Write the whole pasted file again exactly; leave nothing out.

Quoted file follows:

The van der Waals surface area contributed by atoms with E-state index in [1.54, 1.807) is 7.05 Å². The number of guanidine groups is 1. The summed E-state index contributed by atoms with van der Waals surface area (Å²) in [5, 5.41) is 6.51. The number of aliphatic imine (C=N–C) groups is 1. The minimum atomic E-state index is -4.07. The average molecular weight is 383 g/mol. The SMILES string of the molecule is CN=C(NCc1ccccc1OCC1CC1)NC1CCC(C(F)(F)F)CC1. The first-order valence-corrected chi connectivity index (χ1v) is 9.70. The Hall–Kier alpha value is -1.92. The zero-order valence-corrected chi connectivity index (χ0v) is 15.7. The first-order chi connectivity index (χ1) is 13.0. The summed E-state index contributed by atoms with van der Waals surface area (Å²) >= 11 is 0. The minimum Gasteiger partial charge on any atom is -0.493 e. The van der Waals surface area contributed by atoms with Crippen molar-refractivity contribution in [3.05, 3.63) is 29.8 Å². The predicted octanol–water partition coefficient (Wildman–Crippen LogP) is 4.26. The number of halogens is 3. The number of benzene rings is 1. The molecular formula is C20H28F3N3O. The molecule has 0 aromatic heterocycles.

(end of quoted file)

The van der Waals surface area contributed by atoms with E-state index in [1.54, 1.807) is 7.05 Å². The number of guanidine groups is 1. The summed E-state index contributed by atoms with van der Waals surface area (Å²) in [5, 5.41) is 6.51. The number of aliphatic imine (C=N–C) groups is 1. The minimum atomic E-state index is -4.07. The average molecular weight is 383 g/mol. The SMILES string of the molecule is CN=C(NCc1ccccc1OCC1CC1)NC1CCC(C(F)(F)F)CC1. The first-order valence-corrected chi connectivity index (χ1v) is 9.70. The Hall–Kier alpha value is -1.92. The zero-order valence-corrected chi connectivity index (χ0v) is 15.7. The first-order chi connectivity index (χ1) is 13.0. The summed E-state index contributed by atoms with van der Waals surface area (Å²) >= 11 is 0. The minimum Gasteiger partial charge on any atom is -0.493 e. The van der Waals surface area contributed by atoms with Crippen molar-refractivity contribution in [3.05, 3.63) is 29.8 Å². The predicted octanol–water partition coefficient (Wildman–Crippen LogP) is 4.26. The number of halogens is 3. The number of benzene rings is 1. The molecular formula is C20H28F3N3O. The molecule has 0 aromatic heterocycles.